Nov. 11, 2020, marks 101 years since the end of World War I. You should have learned about this special day in school. Originally known as Armistice Day, Veterans Day is a moment of commemoration for veterans of all wars. Some made it home. Others paid the ultimate sacrifice to ensure our country remains free.
Especially given the way this year’s going, I think we can all agree we need something to help unify the country, even if only for a few moments. With your help and reverence, this solemnity can be that reminder that we are in fact part of the United States of America.
The difference between Memorial Day and Veterans Day often creates confusion among some of us. Memorial Day, which is observed the last Monday of May, is to remember those who never made it out of uniform. Veterans Day, on the other hand, honors all those who are serving or have served.
Following its first few years of existence, Armistice Day was made a national observance in 1926. It became a national holiday 12 years later in 1938. President Dwight D. Eisenhower gave the day its current name in 1954. Since that time, the day has been added to the list of observances in several Allied countries.
Inevitably, serving overseas might be rewarding in the moment. However, as a lot of you know, there is also a dark reality that doesn’t make its presence known until long after you’ve left the battlefield. Post-traumatic stress disorder affects the lives of some 300,000 veterans — and that figure is from the Iraq and Afghanistan wars alone. The true number of PTSD diagnoses is much higher, affecting on average a quarter of those who served in the Vietnam War up through Operation Iraqi Freedom back in 2003. As sobering as it might be to comprehend, suicide rates among veterans are also quite high. In 2012, per the American Psychiatric Association, more deaths were caused among our nation’s finest by suicide, even overtaking combat.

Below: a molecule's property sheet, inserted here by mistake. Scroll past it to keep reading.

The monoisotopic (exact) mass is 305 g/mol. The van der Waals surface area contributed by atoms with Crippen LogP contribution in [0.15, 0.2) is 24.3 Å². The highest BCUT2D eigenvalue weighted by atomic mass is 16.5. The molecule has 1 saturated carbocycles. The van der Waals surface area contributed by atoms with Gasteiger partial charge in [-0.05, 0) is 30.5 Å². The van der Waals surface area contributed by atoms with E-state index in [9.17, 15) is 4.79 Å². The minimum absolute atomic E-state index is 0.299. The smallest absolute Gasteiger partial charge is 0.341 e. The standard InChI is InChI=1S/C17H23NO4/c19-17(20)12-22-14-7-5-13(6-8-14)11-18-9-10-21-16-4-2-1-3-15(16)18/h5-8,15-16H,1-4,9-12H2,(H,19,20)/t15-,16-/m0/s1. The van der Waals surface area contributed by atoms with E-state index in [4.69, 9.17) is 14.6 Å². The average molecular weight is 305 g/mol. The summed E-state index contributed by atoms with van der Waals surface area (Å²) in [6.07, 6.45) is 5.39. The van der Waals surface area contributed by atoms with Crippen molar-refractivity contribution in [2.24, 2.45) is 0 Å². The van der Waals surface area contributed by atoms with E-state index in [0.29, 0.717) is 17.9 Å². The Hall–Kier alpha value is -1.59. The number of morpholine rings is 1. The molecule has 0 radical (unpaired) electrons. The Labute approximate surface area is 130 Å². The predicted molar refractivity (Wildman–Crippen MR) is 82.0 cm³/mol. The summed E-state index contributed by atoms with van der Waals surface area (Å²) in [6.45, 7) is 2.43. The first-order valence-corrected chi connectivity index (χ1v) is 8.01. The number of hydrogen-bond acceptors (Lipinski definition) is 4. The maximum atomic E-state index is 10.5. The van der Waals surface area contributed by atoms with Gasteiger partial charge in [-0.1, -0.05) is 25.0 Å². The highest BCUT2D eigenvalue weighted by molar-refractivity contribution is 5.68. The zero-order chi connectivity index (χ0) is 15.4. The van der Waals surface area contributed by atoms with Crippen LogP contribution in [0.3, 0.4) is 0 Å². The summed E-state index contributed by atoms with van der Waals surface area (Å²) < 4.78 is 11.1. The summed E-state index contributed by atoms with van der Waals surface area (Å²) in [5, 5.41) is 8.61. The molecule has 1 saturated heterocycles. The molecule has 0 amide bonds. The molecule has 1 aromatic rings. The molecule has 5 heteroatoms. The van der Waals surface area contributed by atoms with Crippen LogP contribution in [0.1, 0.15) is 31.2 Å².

Especially in today’s society, solemnities like Veterans Day seem to go largely unmarked by the public. It feels like people have to be prompted to commemorate the day and those who serve, namely by events the city might put on or leaving flowers at a loved one’s grave inside the town cemetery.
Fire departments might hold community breakfasts with proceeds from admission going to charitable causes like the Disabled Veterans of America or the local Veterans Affairs hospital. Unfortunately, if members of the community didn’t step up to offer these social engagements or outside opportunities, most young folk would likely pass the holiday off as “just another day.” It really pains me to say that, but I’m just calling it as I see it.
As you continue through life as an American, I encourage you to express gratitude and respect to those who have served. How that’s done might look different for everyone. What matters, though, is this: You’re letting someone who put their life on the line for you know their sacrifice hasn’t gone unnoticed. As little as that might seem, there are a lot of veterans in this country who would appreciate such a gesture more than you know.
Even though there’s less than two months of the year left, I challenge all of you to make the most of what remains. Take time to reflect and show respect to what matters, especially this Veterans Day. Be grateful for all the liberties we Americans enjoy and don’t ever take them for granted. After all, freedom is not free.